And first, I cannot but think that it would be infinitely more consonant with comfort, convenience, and common sense, if persons obliged to travel during the intense cold of an American winter in the northern states) were to clothe themselves according to the exigency of the weather, and so do away with the present deleterious custom of warming close and crowded carriages with sheet-iron stoves, heated with anthracite coal. No words can describe the foulness of the atmosphere, thus robbed of all vitality by the vicious properties of that dreadful combustible, and tainted besides with the poison emitted at every respiration from so many pairs of human lungs. These are facts which the merest tyro in human physiological science knows, and the utter disregard of which on the part of the Americans renders them the amazement of every traveller from countries where the preservation of health is considered worth the care of a rational creature. I once travelled to Harrisburg in a railroad car, fitted up to carry sixty-four persons, in the midst of which glowed a large stove. The trip was certainly a delectable one. Nor is there any remedy for this: an attempt to open a window is met by an universal scowl and shudder; and indeed it is but incurring the risk of one's death of cold, instead of one's death of heat. The windows, in fact, form the walls on each


side of the carriage, which looks like a long'green-house upon wheels; the seats, which contain each two persons, (a pretty tight fit too,) are placed down the whole length of the vehicle, one behind the other, leaving a species of aisle in the middle for the uneasy (a large portion of the travelling community here) to fidget up and down, for the tobacco-chewers to spit in, and for a whole tribe of little itinerant fruit and cake-sellers to rush through, distributing their wares at every place where the cars stop. Of course nobody can well sit immediately in the opening of a window when the thermometer is twelve degrees below zero; yet this, or suffocation in foul air, is the only alternative. I generally prefer being half frozen to death to the latter mode of martyrdom.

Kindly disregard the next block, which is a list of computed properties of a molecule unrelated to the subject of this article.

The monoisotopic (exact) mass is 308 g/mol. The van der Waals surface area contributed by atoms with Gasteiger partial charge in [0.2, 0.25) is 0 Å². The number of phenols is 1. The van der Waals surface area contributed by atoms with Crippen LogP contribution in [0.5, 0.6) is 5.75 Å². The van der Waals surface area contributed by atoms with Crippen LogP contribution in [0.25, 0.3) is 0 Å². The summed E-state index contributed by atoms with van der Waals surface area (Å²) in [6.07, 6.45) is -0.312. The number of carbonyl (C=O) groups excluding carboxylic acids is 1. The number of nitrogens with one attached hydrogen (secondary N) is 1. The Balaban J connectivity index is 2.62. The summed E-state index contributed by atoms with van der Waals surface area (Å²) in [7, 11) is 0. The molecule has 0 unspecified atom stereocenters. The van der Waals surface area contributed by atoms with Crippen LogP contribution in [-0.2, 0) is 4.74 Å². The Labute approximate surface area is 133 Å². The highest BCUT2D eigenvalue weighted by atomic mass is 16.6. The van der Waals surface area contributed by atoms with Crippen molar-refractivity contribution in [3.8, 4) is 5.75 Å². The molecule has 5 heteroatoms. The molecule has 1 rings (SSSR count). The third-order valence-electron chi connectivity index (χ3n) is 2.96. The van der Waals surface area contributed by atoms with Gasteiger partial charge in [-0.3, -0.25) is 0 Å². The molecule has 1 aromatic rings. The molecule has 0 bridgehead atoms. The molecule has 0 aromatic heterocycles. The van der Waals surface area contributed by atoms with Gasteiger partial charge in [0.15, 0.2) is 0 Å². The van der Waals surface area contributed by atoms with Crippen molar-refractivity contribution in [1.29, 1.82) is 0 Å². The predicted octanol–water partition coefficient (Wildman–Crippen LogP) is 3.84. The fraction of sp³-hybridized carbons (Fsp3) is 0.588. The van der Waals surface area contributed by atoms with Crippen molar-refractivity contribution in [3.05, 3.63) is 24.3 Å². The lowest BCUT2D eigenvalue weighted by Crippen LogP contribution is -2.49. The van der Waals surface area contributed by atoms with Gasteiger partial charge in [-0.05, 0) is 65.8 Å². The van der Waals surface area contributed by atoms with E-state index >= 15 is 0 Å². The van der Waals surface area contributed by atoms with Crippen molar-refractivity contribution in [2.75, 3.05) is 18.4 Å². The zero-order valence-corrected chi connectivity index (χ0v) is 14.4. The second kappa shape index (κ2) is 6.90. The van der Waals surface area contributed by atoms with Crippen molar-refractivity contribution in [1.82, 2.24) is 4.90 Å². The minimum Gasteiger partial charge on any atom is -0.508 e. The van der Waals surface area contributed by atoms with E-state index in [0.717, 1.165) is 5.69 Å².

Attached to the Baltimore cars was a species of separate apartment for women. It was of comfortable dimensions, and without a stove; and here I betook myself with my children, escaping from the pestilential atmosphere of the other car, and performing our journey with ease enough. My only trial here was one which I have to encounter in whatever direction I travel in America, and which, though apparently a trivial matter in itself, has caused me infinite trouble, and no little compassion for the rising generation of the United States—I allude to the ignorant and fatal practice of the women of stuffing their children from morning till night with every species of trash which comes to hand. Whether this is a custom which they pursue at home as well as abroad, of course I cannot tell; but, travelling, it appears to be universal; and I have often felt as if I must lay myself open to the charge of impertinent interference, and remonstrate against the cruelty and folly of such proceedings. As surely as you meet an American woman travelling with a child, there is a basket or a bundle in their society well filled with greasy cakes, sugar-plums, apples, peppermintdrops, &c., &c. The little wayfarer generally makes its appearance with both fists furnished, and a mouth full of such matter, and as soon as this is despatched begins clamouring for more. Between each supply the child, of course, becomes more uneasy, the torments of a sick stomach being added to the irksome confinement of a coach or cabin; and by the end of the day screams of distress and ill-temper, engendered by nausea, flatulency, and every species of evil naturally resulting from such a day's diet, proclaim the mistake of the half-distracted mother, whose line of conduct was dictated by the laudable desire of keeping her child quiet. I once took the liberty of asking a young woman who was travelling in the same car with me, and stuffing her child incessantly with heavy cakes, which she also attempted to make mine eat, her reason for this system, she replied, it was to keep her baby good.' I looked at her own sallow cheeks and rickety teeth, and could not forbear suggesting to her how much she was injuring her poor child's health. She stared in astonishment, and pursued the process, no doubt wondering what I meant, and how I could be so cruel as not to allow pound-cake to my child. Indeed, as may easily be supposed, it becomes a matter of no little difficulty to enforce my own rigid discipline in the midst of the various offers of dainties which tempt my poor little girl at every turn; but I persevere, nevertheless, and am not seldom rewarded by the admiration which her appearance of health and strength excites wherever she goes.